History, Identification, & Uses of Bloodroot

Bloodroot gets its name from the blood-red sap within the plant. It has been used not only as a dye but for medicine. Today, it is planted mainly as a garden ornamental but it could play an important role in cancer research.

Bloodroots are early spring perennials that are very popular garden flowers. They have beautiful white flowers but more impressively, they have almost blood red sap. This sap has played an important role in Native American culture and as a medicine.

The sap was once used as a body paint by Native Americans to scare their enemies. It has also been used as a dye for clothing and other materials which can still be done today. For the Ponca tribe, it was used as a love charm. A man would rub part of the root on his hand and then shake the hand of the woman he wanted to marry. It is said that 5 days or so after shaking his hand, the woman would be willing to marry him.

The sap and roots have been used to treat anything from skin problems, fevers, to arthritis and scarlet fever. It was listed in the U.S. Pharmacopoeia from 1820-1926 as a botanical drug. It had also been used in toothpaste and mouthwash up until the early 2000’s when they found that the root was not only toxic but causing oral leukoplakia which can lead to mouth cancer.

Since the active ingredient in bloodroot is an alkaloid called sanguinarine, it has peaked an interest in cancer treatment. Sanguinarine is the compound in the plant that makes it toxic, along with a few other alkaloids. It works by blocking the cell’s ability to transport proteins which will lead to the cell’s death. Applying this topically to cancerous skin cells will cause the tissue to die and then scab over. Bloodroot’s use in skin cancer treatment is still being studied and is not heavily practiced at this time.

Profile

Common Name: Bloodroot
Scientific Name: Sanguinaria canadensis
Identification:
Perennial
Leaves- single basal leaf, palmate, round-lobed, grayish-green
Flower- white, yellow stamen, 8-10 petals, 2 inches wide
Root- thick rhizome, inside is red
Sap- reddish-orange
Harvest Time: Fall
Parts Edible: Root
Found: Eastern half of North America; rich wood sites and along streams

Historic Uses

-Fresh root was once used as an appetite stimulant in small amounts
-In larger amounts, the root was used as an arterial sedative
-Was once used as an ingredient in cough medicine
-The Cherokee used the root for rheumatism, asthma, bronchitis, laryngitis, fevers, and as an emetic
-The Algonquian used the sap as a blood purifier
-Juice from the roots was used topically to treat warts, eczema, and ulcers
-Various parts of the plant were once used to treat cramps and induce abortions
-Sap was once used to treat skin cancer by Native Americans
-Used as a plaque-inhibiting agent during the 1980’s and early 2000’s
-The root has been used as a homeopathic remedy to treat migraines
-Has been and is stilled used for creating a dye for clothing and other materials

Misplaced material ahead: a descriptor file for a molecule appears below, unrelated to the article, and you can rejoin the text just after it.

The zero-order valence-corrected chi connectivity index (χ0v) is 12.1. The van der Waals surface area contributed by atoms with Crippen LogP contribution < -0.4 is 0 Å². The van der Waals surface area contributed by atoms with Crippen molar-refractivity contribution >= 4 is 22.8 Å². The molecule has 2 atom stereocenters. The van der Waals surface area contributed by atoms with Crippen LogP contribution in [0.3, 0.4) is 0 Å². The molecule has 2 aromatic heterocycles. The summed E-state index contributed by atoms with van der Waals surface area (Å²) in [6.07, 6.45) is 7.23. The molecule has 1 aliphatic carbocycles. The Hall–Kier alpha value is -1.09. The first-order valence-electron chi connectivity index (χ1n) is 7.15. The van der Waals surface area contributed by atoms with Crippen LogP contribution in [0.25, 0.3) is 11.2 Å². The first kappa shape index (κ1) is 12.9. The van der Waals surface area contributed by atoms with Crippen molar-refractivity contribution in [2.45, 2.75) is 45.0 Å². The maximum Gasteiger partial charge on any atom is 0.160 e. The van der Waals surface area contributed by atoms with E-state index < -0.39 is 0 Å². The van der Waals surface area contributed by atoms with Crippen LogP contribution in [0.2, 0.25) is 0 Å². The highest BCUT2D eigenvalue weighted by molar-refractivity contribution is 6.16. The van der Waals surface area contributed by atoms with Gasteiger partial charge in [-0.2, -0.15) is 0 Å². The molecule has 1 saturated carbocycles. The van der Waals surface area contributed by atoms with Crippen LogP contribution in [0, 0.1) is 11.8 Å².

-Native Americans used the sap to paint their skin
-Crushed root was also used as an insect repellant

Vitamins, Minerals, & More

Active ingredients:
-Sanguinarine alkaloid
-Chelerythrine
-Berberine
-Oxysanguinarine

Properties: antiseptic, anti-inflammatory, anti-microbial, anesthetic, anti-cancer, cathartic, emetic, emmenagogue, expectorant, diuretic, febrifuge, sedative, stimulant, tonic

Preparations

Not readily available commercially but can be found or made into a tincture or dried.

Available mainly for gardens and landscaping.

Precautions

-All parts of the plant are considered toxic
-It is not recommended that any part of the plant be ingested
-Do not use while pregnant or nursing
-Sap can cause topical and internal irritation
-Do not take if you have intestinal problems or an eye disease
-Do not take longterm
-Could cause nausea, vomiting, drowsiness, and grogginess

Harvest

-Harvest during the fall. Be sure to ark where plants are before they lose their leaves
-Gently dig up roots making sure not to damage them in the process
-Rinse clean of soil, rocks, and other debris
-Bloodroot roots are prone to mold and should be dried or used right away
-Considered exploitably vulnerable in New York and special concern in Rhode Island

Recipes

Dying Natural Materials With Bloodroot

Practicing Sustainable Wild Harvesting

  1. Only harvest plants you know are safe and can identify
  2. Only harvest plants in safe areas that are not contaminated or polluted
  3. Do not harvest on private property without permission
  4. Harvest no more than 10% or use the method: take 1 leave 2
  5. Know how to handle and prepare the plants you are harvesting
  6. Always check the legal status of the plant you want to harvest (is it endangered?)


Sources

PFAF Bloodroot
Missouri Botanical Garden Bloodroot
WebMD
USDA Bloodroot
Drugs-Bloodroot
Botanicals Bloodroot
UpS Bloodroot
St. Olaf College Bloodroot
-Foster, Steven, and James Duke A. Peterson Field Guide to Medicinal Plants and Herbs: Of Eastern and Central North America. Boston: Houghton Mifflin Harcourt, 2014. 65-66. Print.
-“Rodale’s Illustrated Encyclopedia of Herbs.” Rodale’s Illustrated Encyclopedia of Herbs, by Claire Kowalchik and William H. Hylton, Rodale, 1998, pp. 48–49.

Disclaimer: All information on Not Your Typical Hippie is for educational purposes only. I am not a doctor, veterinarian, dietician, or health expert. If you wish to have advice on a medical problem, please consult a doctor. I cannot guarantee that any information provided will work for every person. Please consult a doctor before making any health changes. I am not liable for any choices you make based on the information provided on this website. (Learn more here)